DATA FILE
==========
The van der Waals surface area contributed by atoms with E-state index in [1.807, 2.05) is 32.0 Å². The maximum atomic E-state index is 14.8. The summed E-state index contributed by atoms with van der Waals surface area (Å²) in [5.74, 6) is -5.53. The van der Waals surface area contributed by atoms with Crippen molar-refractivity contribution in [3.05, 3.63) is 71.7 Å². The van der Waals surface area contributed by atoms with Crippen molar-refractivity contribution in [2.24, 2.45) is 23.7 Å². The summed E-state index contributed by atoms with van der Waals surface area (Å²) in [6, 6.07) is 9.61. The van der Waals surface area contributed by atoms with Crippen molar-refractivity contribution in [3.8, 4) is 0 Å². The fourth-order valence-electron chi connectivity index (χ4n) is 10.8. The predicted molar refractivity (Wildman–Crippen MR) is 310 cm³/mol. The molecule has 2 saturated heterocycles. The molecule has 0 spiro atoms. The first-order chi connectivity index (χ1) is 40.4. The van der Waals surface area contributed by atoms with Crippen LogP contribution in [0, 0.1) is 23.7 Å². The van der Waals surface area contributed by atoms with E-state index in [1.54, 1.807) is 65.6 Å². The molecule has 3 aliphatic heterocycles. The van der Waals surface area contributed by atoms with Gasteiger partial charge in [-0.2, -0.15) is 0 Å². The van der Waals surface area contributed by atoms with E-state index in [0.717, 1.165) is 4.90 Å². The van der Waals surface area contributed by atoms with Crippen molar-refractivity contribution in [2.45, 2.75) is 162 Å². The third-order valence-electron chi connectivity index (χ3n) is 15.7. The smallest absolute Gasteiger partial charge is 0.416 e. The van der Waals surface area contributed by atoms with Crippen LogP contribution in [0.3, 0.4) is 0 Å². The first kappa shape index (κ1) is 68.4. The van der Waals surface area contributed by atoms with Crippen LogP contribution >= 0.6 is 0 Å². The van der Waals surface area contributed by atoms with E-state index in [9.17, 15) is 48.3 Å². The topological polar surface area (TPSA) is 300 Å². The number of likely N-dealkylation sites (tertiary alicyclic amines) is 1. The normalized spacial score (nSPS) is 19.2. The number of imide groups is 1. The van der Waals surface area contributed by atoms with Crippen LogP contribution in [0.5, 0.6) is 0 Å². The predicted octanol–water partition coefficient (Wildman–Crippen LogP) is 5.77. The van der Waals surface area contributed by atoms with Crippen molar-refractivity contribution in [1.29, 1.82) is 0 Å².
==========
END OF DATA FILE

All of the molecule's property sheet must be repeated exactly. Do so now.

The van der Waals surface area contributed by atoms with E-state index in [1.807, 2.05) is 32.0 Å². The maximum atomic E-state index is 14.8. The summed E-state index contributed by atoms with van der Waals surface area (Å²) in [5.74, 6) is -5.53. The van der Waals surface area contributed by atoms with Crippen molar-refractivity contribution in [3.05, 3.63) is 71.7 Å². The van der Waals surface area contributed by atoms with Crippen molar-refractivity contribution in [2.24, 2.45) is 23.7 Å². The summed E-state index contributed by atoms with van der Waals surface area (Å²) in [6, 6.07) is 9.61. The van der Waals surface area contributed by atoms with Crippen molar-refractivity contribution in [3.8, 4) is 0 Å². The fourth-order valence-electron chi connectivity index (χ4n) is 10.8. The predicted molar refractivity (Wildman–Crippen MR) is 310 cm³/mol. The molecule has 2 saturated heterocycles. The molecule has 0 spiro atoms. The first-order chi connectivity index (χ1) is 40.4. The van der Waals surface area contributed by atoms with Crippen LogP contribution in [0, 0.1) is 23.7 Å². The van der Waals surface area contributed by atoms with E-state index in [1.54, 1.807) is 65.6 Å². The molecule has 3 aliphatic heterocycles. The van der Waals surface area contributed by atoms with Gasteiger partial charge in [-0.2, -0.15) is 0 Å². The van der Waals surface area contributed by atoms with E-state index in [0.717, 1.165) is 4.90 Å². The van der Waals surface area contributed by atoms with Crippen molar-refractivity contribution in [2.45, 2.75) is 162 Å². The third-order valence-electron chi connectivity index (χ3n) is 15.7. The smallest absolute Gasteiger partial charge is 0.416 e. The van der Waals surface area contributed by atoms with Crippen LogP contribution in [0.3, 0.4) is 0 Å². The first kappa shape index (κ1) is 68.4. The van der Waals surface area contributed by atoms with Crippen LogP contribution >= 0.6 is 0 Å². The van der Waals surface area contributed by atoms with E-state index in [9.17, 15) is 48.3 Å². The topological polar surface area (TPSA) is 300 Å². The number of likely N-dealkylation sites (tertiary alicyclic amines) is 1. The normalized spacial score (nSPS) is 19.2. The number of imide groups is 1. The van der Waals surface area contributed by atoms with Crippen LogP contribution in [0.5, 0.6) is 0 Å². The predicted octanol–water partition coefficient (Wildman–Crippen LogP) is 5.77. The van der Waals surface area contributed by atoms with Crippen molar-refractivity contribution in [1.29, 1.82) is 0 Å².